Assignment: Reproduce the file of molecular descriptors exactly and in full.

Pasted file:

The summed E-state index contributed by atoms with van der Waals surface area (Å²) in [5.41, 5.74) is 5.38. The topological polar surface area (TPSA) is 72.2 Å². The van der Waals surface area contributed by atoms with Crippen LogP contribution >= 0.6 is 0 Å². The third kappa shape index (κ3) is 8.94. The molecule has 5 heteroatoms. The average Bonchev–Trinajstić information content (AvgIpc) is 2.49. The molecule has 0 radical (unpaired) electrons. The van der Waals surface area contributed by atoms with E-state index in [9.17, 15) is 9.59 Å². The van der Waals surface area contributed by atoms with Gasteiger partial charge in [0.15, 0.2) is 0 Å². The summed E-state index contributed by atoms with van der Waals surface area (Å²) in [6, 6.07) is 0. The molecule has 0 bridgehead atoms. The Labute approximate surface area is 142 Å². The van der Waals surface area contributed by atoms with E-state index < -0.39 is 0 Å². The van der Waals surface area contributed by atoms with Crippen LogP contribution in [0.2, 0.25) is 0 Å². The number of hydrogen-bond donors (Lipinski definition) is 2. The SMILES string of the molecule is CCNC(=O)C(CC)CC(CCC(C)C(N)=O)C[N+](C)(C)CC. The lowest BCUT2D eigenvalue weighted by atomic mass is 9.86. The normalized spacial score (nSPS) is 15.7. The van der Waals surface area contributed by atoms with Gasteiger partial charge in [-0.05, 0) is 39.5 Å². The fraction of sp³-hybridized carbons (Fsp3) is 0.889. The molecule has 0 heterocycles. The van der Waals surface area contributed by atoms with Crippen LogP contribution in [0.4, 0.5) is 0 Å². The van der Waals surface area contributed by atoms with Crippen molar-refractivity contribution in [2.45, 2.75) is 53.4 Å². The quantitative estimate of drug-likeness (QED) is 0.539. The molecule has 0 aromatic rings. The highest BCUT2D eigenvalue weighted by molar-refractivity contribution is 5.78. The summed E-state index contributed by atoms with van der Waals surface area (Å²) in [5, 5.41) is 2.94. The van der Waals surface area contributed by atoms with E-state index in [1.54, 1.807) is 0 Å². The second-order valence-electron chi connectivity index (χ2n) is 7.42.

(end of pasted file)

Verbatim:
The summed E-state index contributed by atoms with van der Waals surface area (Å²) in [5.41, 5.74) is 5.38. The topological polar surface area (TPSA) is 72.2 Å². The van der Waals surface area contributed by atoms with Crippen LogP contribution >= 0.6 is 0 Å². The third kappa shape index (κ3) is 8.94. The molecule has 5 heteroatoms. The average Bonchev–Trinajstić information content (AvgIpc) is 2.49. The molecule has 0 radical (unpaired) electrons. The van der Waals surface area contributed by atoms with E-state index in [9.17, 15) is 9.59 Å². The van der Waals surface area contributed by atoms with Gasteiger partial charge in [0.15, 0.2) is 0 Å². The summed E-state index contributed by atoms with van der Waals surface area (Å²) in [6, 6.07) is 0. The molecule has 0 bridgehead atoms. The Labute approximate surface area is 142 Å². The van der Waals surface area contributed by atoms with E-state index < -0.39 is 0 Å². The van der Waals surface area contributed by atoms with Crippen LogP contribution in [0.2, 0.25) is 0 Å². The number of hydrogen-bond donors (Lipinski definition) is 2. The SMILES string of the molecule is CCNC(=O)C(CC)CC(CCC(C)C(N)=O)C[N+](C)(C)CC. The lowest BCUT2D eigenvalue weighted by atomic mass is 9.86. The normalized spacial score (nSPS) is 15.7. The van der Waals surface area contributed by atoms with Gasteiger partial charge in [-0.05, 0) is 39.5 Å². The fraction of sp³-hybridized carbons (Fsp3) is 0.889. The molecule has 0 heterocycles. The van der Waals surface area contributed by atoms with Crippen LogP contribution in [0.4, 0.5) is 0 Å². The van der Waals surface area contributed by atoms with Crippen molar-refractivity contribution in [2.45, 2.75) is 53.4 Å². The quantitative estimate of drug-likeness (QED) is 0.539. The molecule has 0 aromatic rings. The highest BCUT2D eigenvalue weighted by molar-refractivity contribution is 5.78. The summed E-state index contributed by atoms with van der Waals surface area (Å²) in [5, 5.41) is 2.94. The van der Waals surface area contributed by atoms with E-state index in [1.54, 1.807) is 0 Å². The second-order valence-electron chi connectivity index (χ2n) is 7.42.